Wild in the City: Chicagoland's Urban Ecology

A Budding Movement

As the Victorian Era wound down and met the dawn of the 20th century, our oak was more than 60 years old and about as many feet tall, while the city it has grown up alongside topped one and a half million residents.

Gone were the virgin prairie and savanna, replaced by the perfectly aligned grid of Chicago streets. The city’s geometric design was interspersed with wide boulevards and parks, and transected by a network of manmade waterways, roads and rail lines, branching out of the city center to the suburbs and beyond. As urbanization steadily progressed, so did a small but solidifying movement to better understand, embrace and advocate for the environment and local ecosystem. These efforts would continue to grow and influence the ways in which the city interacts with its natural environment in the decades to come, shaping the lives of all of its residents: flora, fauna, and even that family strolling through the zoo on a warm fall day in 2019, pausing in the shade of a great old oak tree near the gibbon yard.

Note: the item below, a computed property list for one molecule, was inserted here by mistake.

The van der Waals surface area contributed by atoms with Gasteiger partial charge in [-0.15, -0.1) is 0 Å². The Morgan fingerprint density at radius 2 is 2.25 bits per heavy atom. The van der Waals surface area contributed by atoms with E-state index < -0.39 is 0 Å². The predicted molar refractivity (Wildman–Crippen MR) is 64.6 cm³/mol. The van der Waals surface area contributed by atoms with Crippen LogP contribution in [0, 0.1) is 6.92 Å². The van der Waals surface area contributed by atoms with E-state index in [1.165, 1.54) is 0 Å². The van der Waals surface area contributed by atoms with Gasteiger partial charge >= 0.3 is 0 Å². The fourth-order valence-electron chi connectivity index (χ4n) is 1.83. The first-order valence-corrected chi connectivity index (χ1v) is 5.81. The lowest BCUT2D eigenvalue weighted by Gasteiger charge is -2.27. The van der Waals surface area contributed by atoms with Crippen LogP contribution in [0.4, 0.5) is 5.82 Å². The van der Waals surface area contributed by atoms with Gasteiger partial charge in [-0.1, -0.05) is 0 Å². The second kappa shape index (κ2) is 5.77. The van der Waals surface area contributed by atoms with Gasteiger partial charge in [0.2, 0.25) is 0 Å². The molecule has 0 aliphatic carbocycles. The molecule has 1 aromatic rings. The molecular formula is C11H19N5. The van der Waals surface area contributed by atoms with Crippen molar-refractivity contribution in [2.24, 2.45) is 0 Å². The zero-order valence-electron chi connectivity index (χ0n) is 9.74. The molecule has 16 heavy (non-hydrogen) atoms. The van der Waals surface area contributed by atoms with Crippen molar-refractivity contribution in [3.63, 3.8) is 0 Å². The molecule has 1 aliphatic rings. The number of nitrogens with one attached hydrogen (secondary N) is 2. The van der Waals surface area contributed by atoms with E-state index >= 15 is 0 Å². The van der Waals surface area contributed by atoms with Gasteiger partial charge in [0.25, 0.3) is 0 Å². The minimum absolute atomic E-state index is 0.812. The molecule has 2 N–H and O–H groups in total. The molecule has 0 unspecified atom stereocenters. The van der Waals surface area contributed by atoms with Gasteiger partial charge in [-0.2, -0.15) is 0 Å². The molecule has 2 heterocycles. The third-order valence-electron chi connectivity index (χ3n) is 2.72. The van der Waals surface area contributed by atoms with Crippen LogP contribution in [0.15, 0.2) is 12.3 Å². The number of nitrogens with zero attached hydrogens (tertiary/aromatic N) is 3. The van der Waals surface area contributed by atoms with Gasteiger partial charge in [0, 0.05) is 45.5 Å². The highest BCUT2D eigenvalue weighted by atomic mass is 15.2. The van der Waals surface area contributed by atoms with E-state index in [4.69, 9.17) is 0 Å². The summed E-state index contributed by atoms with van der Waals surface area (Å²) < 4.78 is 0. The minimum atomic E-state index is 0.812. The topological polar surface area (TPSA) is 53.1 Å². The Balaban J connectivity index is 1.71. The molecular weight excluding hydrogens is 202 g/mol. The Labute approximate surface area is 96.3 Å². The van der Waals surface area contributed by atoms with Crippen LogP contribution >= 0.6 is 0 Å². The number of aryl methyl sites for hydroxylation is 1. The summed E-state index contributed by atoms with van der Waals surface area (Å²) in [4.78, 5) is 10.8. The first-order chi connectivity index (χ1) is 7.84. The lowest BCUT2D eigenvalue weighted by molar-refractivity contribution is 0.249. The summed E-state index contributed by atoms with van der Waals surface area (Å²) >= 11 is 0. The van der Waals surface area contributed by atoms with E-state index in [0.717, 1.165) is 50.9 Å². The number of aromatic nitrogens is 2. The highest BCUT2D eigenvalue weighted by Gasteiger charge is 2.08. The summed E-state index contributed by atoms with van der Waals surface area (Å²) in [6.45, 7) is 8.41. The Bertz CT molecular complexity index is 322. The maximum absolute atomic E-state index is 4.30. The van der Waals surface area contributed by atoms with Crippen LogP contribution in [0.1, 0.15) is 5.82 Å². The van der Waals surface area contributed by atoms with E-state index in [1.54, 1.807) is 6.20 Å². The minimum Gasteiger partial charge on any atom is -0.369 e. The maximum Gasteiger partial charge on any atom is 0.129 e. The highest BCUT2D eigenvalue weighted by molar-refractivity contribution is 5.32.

Exhibit continues with "GROWING A PATH FROM THE GRASS ROOTS">>

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